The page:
Thursday, January 29, 2015

Cebu Philippines: Funeral Traditions in the Philippines and E Burol

l-r: Monina Blanco, Cecilia Brainard, Chinggay Utzurrum, Terry Manguerra, Tina Agustines, Chona Bernad, Cecilia Picornell, Jaime Picornell, Marilu Chiongbian

THE LAST novena prayer for Inday Blanco was said on Thursday, and following tradition, family and friends gathered to eat and celebrate.

I thought I would talk a bit about the funeral practices in the Philippines because it is very eleborate and ritualistic. 

Following the death of someone, there is usually a wake of three days to a week. Before cremation was available, the dead was displayed in a coffin for family and the community to view. Family and friends gather in the mortuary or church chapel where the wake is held and they talk, eat, sing, in some cases gamble (as fund raising for the lower-income). 

I know years ago that the custom (at least with regard to my brother who passed away) was that the body was always accompanied by someone after death, and thus the wakes were round the clock. I don't know if this is still so.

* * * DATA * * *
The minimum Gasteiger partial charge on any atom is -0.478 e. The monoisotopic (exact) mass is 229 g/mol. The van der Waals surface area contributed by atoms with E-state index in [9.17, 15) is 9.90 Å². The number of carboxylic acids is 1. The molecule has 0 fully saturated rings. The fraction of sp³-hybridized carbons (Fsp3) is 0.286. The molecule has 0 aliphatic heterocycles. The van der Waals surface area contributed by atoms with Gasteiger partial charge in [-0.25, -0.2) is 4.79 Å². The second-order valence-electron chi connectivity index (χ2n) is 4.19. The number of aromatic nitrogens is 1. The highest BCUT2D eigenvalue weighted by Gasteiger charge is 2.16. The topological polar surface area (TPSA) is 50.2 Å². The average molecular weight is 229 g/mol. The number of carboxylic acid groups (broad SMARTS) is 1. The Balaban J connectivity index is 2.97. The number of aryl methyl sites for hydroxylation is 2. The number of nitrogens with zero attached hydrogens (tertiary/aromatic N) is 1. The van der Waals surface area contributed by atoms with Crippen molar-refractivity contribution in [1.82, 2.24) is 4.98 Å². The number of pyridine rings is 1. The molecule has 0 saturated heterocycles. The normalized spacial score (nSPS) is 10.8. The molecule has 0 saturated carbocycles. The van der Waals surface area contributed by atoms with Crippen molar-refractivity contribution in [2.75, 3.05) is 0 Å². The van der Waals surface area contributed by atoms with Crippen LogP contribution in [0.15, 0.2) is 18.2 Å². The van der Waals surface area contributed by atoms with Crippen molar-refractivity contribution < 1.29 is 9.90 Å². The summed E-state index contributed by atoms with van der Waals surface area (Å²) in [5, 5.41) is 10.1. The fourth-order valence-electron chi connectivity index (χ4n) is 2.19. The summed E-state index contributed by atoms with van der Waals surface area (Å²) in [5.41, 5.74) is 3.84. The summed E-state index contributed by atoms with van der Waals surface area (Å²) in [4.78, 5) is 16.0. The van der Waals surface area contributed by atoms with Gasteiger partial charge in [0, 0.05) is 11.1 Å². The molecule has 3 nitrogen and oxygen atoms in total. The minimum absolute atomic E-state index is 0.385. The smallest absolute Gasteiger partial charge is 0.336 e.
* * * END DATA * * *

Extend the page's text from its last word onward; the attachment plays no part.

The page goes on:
Traditionally, people who attend the wake do not go home directly; they stop somewhere else "to lose any spirit following them."

After the wake there is the funeral: There is a funeral Mass, after which the coffin is placed in a hearse, and people follow this by car or on foot to the cemetery for the burial.

The Novena Prayers for the Dead are said after the funeral. For nine days, friends and family gather to say the novena, after which there is a celebratory meal.  

On the fortieth day after death, there is a big celebration because the belief is that the dead has gone on to heaven.

Family members traditionally wear black for a year, after which time they ease on to black-and-white or somber colors like brown or blue. I think this tradition is no longer observed as strictly as it had been.

My friend, Lyn Ocampo, told me of a new funeral practice, the E burol, which has to do with the wake. To allow friends and relatives who are away to participate in the mourning, the funeral parlor (at St. Peter in Cebu) has set up video cameras, and people can go online to view the coffin and mourners in the room. 

The E burol (burol means wake) is probably a good idea since there are many Filipinos abroad who still want to participate in the tradition of mourning their dead.

These pictures were taken at Inday Blanco's last day of novena prayers. It shows her family and close friends.

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Tags: Philippines, Cebu, Filipino, funeral, tradition, practices, burial, Sugbo

This is all for now

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